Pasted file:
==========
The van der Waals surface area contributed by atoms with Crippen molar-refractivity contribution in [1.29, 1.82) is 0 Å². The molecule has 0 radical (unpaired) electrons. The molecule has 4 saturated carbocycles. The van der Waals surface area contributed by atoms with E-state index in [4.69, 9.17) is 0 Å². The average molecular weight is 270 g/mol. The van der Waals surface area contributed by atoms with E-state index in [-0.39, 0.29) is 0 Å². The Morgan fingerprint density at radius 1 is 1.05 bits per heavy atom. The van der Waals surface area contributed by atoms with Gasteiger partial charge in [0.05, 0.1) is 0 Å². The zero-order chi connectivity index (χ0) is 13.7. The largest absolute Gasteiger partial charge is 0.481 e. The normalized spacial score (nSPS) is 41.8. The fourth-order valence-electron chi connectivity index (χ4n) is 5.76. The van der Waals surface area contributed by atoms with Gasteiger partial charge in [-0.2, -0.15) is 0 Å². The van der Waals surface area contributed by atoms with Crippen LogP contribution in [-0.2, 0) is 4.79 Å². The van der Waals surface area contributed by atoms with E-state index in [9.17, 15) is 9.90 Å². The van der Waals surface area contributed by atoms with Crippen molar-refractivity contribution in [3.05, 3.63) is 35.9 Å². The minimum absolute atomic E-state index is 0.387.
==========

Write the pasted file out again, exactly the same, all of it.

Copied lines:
The van der Waals surface area contributed by atoms with Crippen molar-refractivity contribution in [1.29, 1.82) is 0 Å². The molecule has 0 radical (unpaired) electrons. The molecule has 4 saturated carbocycles. The van der Waals surface area contributed by atoms with E-state index in [4.69, 9.17) is 0 Å². The average molecular weight is 270 g/mol. The van der Waals surface area contributed by atoms with E-state index in [-0.39, 0.29) is 0 Å². The Morgan fingerprint density at radius 1 is 1.05 bits per heavy atom. The van der Waals surface area contributed by atoms with Gasteiger partial charge in [0.05, 0.1) is 0 Å². The zero-order chi connectivity index (χ0) is 13.7. The largest absolute Gasteiger partial charge is 0.481 e. The normalized spacial score (nSPS) is 41.8. The fourth-order valence-electron chi connectivity index (χ4n) is 5.76. The van der Waals surface area contributed by atoms with Gasteiger partial charge in [-0.2, -0.15) is 0 Å². The van der Waals surface area contributed by atoms with Crippen LogP contribution in [-0.2, 0) is 4.79 Å². The van der Waals surface area contributed by atoms with E-state index in [9.17, 15) is 9.90 Å². The van der Waals surface area contributed by atoms with Crippen molar-refractivity contribution in [3.05, 3.63) is 35.9 Å². The minimum absolute atomic E-state index is 0.387.